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I agree with much of what's been said. I'd just like to add that the
really bogus thing is that compiler-let is defined in terms of "the
interpreter does this, the compiler does that", in a language where the
whole point is that they do the same thing. The definition should be in
terms of the actual semantics of the language, without reference to the
interpreter or compiler. Of course, that's hard, but it would also
point up some of the same problems that we've been discussing. I also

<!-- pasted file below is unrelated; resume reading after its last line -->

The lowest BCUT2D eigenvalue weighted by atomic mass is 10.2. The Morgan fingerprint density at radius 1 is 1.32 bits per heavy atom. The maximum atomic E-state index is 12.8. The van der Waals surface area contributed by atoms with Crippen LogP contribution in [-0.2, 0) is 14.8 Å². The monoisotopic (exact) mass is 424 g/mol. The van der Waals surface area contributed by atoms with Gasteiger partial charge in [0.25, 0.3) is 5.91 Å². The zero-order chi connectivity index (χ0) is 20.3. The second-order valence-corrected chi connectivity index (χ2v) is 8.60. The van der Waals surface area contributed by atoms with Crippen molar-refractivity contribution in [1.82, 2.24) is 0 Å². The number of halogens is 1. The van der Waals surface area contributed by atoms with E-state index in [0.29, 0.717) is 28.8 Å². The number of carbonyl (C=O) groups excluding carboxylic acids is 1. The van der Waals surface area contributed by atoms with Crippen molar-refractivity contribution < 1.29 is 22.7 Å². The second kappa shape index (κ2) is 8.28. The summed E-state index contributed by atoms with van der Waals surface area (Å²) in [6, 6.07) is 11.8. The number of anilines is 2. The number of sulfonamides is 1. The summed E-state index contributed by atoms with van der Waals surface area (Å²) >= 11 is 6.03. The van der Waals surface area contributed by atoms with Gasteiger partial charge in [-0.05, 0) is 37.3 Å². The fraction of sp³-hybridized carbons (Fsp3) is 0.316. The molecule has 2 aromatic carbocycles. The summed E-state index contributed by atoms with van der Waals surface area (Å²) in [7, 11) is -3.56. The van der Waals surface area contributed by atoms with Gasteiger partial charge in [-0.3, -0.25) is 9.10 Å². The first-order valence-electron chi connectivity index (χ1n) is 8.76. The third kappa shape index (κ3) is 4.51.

agree that the name is terrible. If everything important that it does
can be done just as well with macrolet, then perhaps simply removing
compiler-let is the right thing to do.
Historical note: the first edition Lisp Machine Manual [Weinreb and Moon
1978] lists this form, and explains it primarily as a way to control
compiler-directive flags (which is really bogus for CL), and secondarily
to bind flags that affect macro expansion. This survived into the later
editions of the manual. So I certainly take some blame for this mess.
The Symbolics documentation has been improved a lot by someone, and
while it retains the old compiler-flag stuff, it also includes a good
example of what compiler-let is really for. Interestingly, it then
shows how to do the same thing with macrolet!